The entire financial cost of a heart attack or stroke is twice as high as medical costs when lost time is included for patients and caregivers.
This is a research study published today, World Health Day, in European Journal of Preventive Cardiology, the European Cardiac Society (ESC). The study concludes that the heart and stroke victims returning to work are 25% less productive in their first year of life.
In the year after the event, heart patients lost 59 working days, and caregivers lost 11 business days, with an average cost of 13,953 euros, and ranged from 6,641 to 23,160 euros, depending on the country. After the stroke, patients lost 56 working days, and caretakers 12, averaging 13,773 euros, ranged from 10,469 to 20,215 euros.
Author of research by Professor Kornelia Kotseva of Imperial College in London said: "The patients in our study returned to work, meaning their events were relatively mild. Some had to change the job or career, or work less, and the caretakers were lost about 5% In our study are not included those with more serious events leaving the job and probably need even more help from family and friends. "
The study included 394 patients from seven European countries – 196 with acute coronary syndrome (86% of heart attacks, 14% with unstable chest pain) and 198 with stroke – who returned to work 3 to 12 months after the event. Patients filled out a questionnaire with a cardiologist, neurologist or a stroke physician during the visit. Lost hours are estimated at labor costs in the country in 2018. The average age of the patient was 53 years.
According to published estimates for Europe, the direct medical costs of acute coronary syndrome are between 1.547 and 18.642 euros, and for stroke of 5.575 to 31.274 euros. "This is a metric that is commonly used to estimate the cost of medical conditions, while doctors, taxpayers, or policy makers often ignore indirect costs of productivity loss," says Professor Kotseva. "Taken together, the actual burden for society is twice the amount previously reported."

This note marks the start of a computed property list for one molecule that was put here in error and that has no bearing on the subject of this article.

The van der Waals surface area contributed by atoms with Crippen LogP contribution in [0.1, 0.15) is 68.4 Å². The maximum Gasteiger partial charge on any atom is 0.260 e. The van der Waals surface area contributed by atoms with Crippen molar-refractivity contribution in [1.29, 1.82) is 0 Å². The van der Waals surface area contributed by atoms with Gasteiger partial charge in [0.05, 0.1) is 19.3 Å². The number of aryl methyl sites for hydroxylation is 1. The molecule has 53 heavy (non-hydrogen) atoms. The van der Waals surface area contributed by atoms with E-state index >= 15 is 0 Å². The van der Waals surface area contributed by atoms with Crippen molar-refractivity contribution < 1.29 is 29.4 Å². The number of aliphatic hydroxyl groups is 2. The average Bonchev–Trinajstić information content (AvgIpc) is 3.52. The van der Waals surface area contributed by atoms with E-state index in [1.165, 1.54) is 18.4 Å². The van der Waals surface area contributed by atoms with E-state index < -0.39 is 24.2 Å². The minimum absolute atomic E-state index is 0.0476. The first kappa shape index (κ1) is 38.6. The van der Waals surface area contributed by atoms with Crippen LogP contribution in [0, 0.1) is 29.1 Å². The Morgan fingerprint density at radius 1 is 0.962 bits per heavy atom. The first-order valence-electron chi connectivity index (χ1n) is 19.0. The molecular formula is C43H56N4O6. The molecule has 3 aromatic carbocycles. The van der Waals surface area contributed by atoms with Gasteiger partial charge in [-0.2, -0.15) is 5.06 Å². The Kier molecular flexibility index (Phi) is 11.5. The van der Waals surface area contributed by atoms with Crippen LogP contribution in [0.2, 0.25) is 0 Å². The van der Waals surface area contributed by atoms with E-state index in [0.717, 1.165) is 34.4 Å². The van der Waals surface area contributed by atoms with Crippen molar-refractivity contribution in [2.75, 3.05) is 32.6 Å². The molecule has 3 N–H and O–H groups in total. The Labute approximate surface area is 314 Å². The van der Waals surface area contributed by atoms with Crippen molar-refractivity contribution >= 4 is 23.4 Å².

Reasons for lost productivity were consistent in all countries: 61% was initial hospitalization and sick leave after dismissal; 23-29% were absent from work after initial sick leave (for medical examinations and shorter sickness); 9-16% of respondents were unable to work full strength due to bad feelings.
Even more days are lost in the first year after events for patients with previous events or confirmed cardiovascular disease. When the patients and caregivers lost the days together, it was 80 for acute coronary syndrome and 73 for stroke, which amounted to 16,061 €, or 14,942 €.
In the study, 27% of heart patients and 20% of stroke patients were obese, while 40% of heart patients and 27% of stroke patients were immediately smokers.
"The loss of productivity associated with cardiovascular events is significant and surpasses the patient," says Professor Kotseva. "The prevention of acute coronary syndrome and stroke is a key to improving health and longevity and avoiding the innumerable costs that come with such an event. The real tragedy is that many heart and brain injuries can prevent you if you do not smoke, be physically active healthy eating and controlling blood pressure and cholesterol. Evidence can not be stronger. "